- Meghan Markle was one of many powerful women to attend and speak at the virtual 2020 Girl Up Leadership Summit this week.
- The United Nations event took place on Tuesday and also saw appearances by Michelle Obama and Yara Shahidi.
- The duchess addressed issues such as gender equity, racial injustice and youth empowerment.
Meghan Markle gave an impassioned and empowering speech sure to inspire young women everywhere when she made an appearance at the virtual 2020 Girl Up Leadership Summit on Tuesday.
Just last week it was announced that her very first engagement since stepping down as a senior member of the royal family would be the summit, alongside other big names such as Michelle Obama, Yara Shahidi, COO of Facebook Sheryl Sandberg, and human rights activist and Nobel Peace Prize laureate Nadia Murad.
During her brief appearance, the duchess spoke unscripted, reports Harper's Bazaar, on gender equity, racial injustice, youth empowerment, and encourage the youth to challenge lawmakers and those in power.
"I want to share something with you. It's that those in the halls and corridors and places of power—from lawmakers to world leaders to executives—all of those people, they depend on you more than you will ever depend on them. And here's the thing: They know this," she said.
"They know that all of you, at a younger age than any modern comparison, are setting the tone for an equitable humanity. Not figuratively, literally. This is a humanity that desperately needs you. To push it, to push us, forcefully in a more inclusive, more just, and more empathetic direction. And to not only frame the debate, but be in charge of the debate—on racial justice, gender, climate change, mental health and wellbeing, on civic engagement, on public service, on so much more. That's the work you're already out there doing."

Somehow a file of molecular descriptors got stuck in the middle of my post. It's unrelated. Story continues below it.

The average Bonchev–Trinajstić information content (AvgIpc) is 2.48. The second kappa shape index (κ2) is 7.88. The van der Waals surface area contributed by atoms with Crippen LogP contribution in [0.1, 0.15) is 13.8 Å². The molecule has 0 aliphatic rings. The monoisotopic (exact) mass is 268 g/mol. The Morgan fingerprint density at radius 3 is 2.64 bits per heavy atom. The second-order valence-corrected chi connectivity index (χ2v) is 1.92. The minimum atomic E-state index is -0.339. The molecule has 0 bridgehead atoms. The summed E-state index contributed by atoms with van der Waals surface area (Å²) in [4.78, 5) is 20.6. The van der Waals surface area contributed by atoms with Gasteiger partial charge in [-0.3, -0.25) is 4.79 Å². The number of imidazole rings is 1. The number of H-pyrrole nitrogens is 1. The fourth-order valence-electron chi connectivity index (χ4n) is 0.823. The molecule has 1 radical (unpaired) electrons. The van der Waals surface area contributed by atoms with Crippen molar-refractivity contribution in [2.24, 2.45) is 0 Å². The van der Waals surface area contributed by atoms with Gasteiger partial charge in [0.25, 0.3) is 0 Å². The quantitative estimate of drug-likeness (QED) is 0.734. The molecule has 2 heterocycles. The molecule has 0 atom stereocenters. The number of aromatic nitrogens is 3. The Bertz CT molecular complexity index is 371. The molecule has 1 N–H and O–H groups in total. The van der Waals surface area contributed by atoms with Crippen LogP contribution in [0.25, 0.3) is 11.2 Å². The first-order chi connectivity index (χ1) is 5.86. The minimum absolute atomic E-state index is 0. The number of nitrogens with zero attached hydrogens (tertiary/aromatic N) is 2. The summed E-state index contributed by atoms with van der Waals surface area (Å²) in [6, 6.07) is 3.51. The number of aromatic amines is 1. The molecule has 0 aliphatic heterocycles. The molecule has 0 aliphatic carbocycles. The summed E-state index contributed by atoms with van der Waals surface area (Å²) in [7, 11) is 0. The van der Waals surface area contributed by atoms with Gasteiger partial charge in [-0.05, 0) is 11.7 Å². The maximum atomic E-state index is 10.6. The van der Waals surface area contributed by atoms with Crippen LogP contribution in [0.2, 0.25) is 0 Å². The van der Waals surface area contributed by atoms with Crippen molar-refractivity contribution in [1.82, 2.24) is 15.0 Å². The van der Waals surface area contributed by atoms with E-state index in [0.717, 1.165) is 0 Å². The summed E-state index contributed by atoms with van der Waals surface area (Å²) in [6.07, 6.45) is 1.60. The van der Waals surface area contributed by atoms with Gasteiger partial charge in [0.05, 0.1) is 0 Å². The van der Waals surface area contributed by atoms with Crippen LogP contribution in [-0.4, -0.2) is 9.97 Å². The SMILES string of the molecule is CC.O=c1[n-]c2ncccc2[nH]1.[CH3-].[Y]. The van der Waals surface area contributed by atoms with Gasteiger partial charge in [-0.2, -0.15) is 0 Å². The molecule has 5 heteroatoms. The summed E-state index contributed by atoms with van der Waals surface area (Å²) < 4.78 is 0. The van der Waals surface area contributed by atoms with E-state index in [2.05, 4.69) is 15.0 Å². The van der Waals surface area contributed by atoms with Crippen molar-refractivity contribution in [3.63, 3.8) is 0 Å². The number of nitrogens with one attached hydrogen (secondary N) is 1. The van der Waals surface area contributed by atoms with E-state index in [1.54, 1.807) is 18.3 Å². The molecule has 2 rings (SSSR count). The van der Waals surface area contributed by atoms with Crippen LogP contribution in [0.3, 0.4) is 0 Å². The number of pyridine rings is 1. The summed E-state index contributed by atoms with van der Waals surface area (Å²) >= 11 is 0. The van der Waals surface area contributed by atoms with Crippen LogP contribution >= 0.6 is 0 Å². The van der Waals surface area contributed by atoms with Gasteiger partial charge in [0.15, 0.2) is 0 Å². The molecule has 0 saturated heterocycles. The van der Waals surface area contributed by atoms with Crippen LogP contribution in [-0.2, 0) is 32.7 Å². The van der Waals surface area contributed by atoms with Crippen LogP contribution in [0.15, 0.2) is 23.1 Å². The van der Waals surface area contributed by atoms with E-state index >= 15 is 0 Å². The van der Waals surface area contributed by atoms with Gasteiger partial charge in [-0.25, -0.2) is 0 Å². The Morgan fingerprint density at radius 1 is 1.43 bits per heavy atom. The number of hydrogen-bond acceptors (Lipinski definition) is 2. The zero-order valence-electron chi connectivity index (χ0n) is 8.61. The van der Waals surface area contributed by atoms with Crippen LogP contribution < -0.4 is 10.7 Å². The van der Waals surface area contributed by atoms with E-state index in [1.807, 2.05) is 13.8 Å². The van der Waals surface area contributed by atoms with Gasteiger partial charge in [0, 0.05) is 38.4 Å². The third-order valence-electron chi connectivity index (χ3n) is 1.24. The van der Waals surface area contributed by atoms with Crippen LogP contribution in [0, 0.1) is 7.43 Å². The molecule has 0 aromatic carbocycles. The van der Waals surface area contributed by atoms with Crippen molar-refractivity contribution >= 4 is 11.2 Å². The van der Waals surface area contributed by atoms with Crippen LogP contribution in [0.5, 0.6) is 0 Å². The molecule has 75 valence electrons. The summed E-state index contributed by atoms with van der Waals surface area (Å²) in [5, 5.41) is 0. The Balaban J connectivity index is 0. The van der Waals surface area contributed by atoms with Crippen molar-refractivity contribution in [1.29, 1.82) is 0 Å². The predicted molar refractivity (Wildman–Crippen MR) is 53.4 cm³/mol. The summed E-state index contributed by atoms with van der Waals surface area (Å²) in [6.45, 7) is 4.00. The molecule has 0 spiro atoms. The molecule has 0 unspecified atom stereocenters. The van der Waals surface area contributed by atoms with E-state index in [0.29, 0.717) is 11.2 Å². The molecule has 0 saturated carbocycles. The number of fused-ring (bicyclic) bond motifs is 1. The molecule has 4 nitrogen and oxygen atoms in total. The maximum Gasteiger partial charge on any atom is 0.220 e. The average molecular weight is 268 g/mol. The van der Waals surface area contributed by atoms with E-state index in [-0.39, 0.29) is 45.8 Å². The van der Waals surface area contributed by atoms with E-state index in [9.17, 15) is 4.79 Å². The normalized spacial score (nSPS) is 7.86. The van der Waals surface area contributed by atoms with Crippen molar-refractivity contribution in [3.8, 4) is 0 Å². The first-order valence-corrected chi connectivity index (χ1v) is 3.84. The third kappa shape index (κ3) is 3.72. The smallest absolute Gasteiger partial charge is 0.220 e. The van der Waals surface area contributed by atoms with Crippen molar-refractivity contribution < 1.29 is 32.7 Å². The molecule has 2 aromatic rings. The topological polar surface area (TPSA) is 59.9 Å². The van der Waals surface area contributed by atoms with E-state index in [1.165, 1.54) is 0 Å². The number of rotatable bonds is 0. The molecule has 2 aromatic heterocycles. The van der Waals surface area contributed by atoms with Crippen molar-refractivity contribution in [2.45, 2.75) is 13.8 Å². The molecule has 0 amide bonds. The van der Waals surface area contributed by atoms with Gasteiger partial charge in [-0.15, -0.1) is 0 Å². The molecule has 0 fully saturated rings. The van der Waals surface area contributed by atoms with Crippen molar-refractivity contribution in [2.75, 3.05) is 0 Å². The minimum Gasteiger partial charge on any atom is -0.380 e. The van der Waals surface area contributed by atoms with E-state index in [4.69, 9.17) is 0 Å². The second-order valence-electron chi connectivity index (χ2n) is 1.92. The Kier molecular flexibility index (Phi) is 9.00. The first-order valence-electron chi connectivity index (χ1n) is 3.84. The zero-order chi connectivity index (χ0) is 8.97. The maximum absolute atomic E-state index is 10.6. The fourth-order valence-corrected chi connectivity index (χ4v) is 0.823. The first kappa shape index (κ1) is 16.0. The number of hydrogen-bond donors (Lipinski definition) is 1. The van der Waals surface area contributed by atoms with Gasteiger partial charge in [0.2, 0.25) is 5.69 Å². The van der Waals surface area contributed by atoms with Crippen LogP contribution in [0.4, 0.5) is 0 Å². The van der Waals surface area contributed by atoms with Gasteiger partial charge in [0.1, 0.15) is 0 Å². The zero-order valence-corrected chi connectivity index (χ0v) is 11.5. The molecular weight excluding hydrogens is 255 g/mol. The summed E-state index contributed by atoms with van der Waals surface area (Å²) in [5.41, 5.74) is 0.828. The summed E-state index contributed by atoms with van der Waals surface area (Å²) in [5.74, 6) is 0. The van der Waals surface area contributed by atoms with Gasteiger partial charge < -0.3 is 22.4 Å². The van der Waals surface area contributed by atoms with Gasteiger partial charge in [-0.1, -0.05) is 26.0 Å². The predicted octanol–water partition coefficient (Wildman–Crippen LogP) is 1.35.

The 38-year-old went on to talk about the youth using their various platforms – online and offline – to build one another up.
"We are not meant to be breaking each other down," she said, "we are meant to be building each other up. So use your voice both on-and-offline to do just that – build each other up, support each other. Your voices are those of truth. And hope. And your voices can and should be much louder."
She concluded her address on a more personal note saying: "Sometimes it's not obvious what to do. Often, it's fear that paralyses us and stops us from being brave and being bold. But don't underestimate that you have some of those answers within. Don't underestimate your ability to push through the fear. You have, rooted in your convictions, the ability to craft a world that you know is just and kind. Your gut will tell you what's right and what's wrong; what's fair and what's unfair. The hardest part—and it was the hardest part for me—is to chase your convictions with action."
She added: "I will be cheering you on, so will my husband, so will Archie, as you all continue marching, advocating, and leading the way forward."
SEE HER FULL SPEECH HERE: